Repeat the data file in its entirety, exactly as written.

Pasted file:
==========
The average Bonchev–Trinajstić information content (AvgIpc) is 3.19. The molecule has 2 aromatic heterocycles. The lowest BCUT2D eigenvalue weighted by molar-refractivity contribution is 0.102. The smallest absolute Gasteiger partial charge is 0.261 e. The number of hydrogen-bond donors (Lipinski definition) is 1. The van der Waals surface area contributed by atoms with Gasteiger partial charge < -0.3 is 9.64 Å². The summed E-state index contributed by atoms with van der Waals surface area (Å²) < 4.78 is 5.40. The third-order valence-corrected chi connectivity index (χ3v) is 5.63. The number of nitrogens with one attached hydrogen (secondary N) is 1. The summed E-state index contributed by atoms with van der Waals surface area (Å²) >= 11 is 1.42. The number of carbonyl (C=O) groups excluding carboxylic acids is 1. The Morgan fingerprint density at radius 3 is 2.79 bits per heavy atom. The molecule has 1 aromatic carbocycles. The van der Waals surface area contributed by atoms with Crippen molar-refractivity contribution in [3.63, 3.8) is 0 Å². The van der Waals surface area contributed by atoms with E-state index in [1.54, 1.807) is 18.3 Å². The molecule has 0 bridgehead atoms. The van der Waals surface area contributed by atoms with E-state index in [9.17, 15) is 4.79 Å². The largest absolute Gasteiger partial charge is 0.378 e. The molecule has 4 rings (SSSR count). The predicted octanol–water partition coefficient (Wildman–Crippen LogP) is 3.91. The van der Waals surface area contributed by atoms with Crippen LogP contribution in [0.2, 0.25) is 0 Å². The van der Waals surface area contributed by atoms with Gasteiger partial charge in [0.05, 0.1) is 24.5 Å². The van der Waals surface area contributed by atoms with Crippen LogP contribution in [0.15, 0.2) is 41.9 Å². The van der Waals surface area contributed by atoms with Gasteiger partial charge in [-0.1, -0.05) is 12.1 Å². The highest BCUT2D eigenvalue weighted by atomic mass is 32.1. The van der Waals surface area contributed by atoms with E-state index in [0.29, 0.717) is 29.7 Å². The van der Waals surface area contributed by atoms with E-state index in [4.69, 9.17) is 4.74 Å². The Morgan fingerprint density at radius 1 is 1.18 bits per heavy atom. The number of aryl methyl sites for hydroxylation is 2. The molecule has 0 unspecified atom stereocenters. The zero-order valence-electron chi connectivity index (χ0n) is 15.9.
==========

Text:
The average Bonchev–Trinajstić information content (AvgIpc) is 3.19. The molecule has 2 aromatic heterocycles. The lowest BCUT2D eigenvalue weighted by molar-refractivity contribution is 0.102. The smallest absolute Gasteiger partial charge is 0.261 e. The number of hydrogen-bond donors (Lipinski definition) is 1. The van der Waals surface area contributed by atoms with Gasteiger partial charge < -0.3 is 9.64 Å². The summed E-state index contributed by atoms with van der Waals surface area (Å²) < 4.78 is 5.40. The third-order valence-corrected chi connectivity index (χ3v) is 5.63. The number of nitrogens with one attached hydrogen (secondary N) is 1. The summed E-state index contributed by atoms with van der Waals surface area (Å²) >= 11 is 1.42. The number of carbonyl (C=O) groups excluding carboxylic acids is 1. The Morgan fingerprint density at radius 3 is 2.79 bits per heavy atom. The molecule has 1 aromatic carbocycles. The van der Waals surface area contributed by atoms with Crippen molar-refractivity contribution in [3.63, 3.8) is 0 Å². The van der Waals surface area contributed by atoms with E-state index in [1.54, 1.807) is 18.3 Å². The molecule has 0 bridgehead atoms. The van der Waals surface area contributed by atoms with E-state index in [9.17, 15) is 4.79 Å². The largest absolute Gasteiger partial charge is 0.378 e. The molecule has 4 rings (SSSR count). The predicted octanol–water partition coefficient (Wildman–Crippen LogP) is 3.91. The van der Waals surface area contributed by atoms with Crippen LogP contribution in [0.2, 0.25) is 0 Å². The van der Waals surface area contributed by atoms with Gasteiger partial charge in [0.05, 0.1) is 24.5 Å². The van der Waals surface area contributed by atoms with Crippen LogP contribution in [0.15, 0.2) is 41.9 Å². The van der Waals surface area contributed by atoms with Gasteiger partial charge in [-0.1, -0.05) is 12.1 Å². The highest BCUT2D eigenvalue weighted by atomic mass is 32.1. The van der Waals surface area contributed by atoms with E-state index in [0.29, 0.717) is 29.7 Å². The van der Waals surface area contributed by atoms with E-state index in [4.69, 9.17) is 4.74 Å². The Morgan fingerprint density at radius 1 is 1.18 bits per heavy atom. The number of aryl methyl sites for hydroxylation is 2. The molecule has 0 unspecified atom stereocenters. The zero-order valence-electron chi connectivity index (χ0n) is 15.9.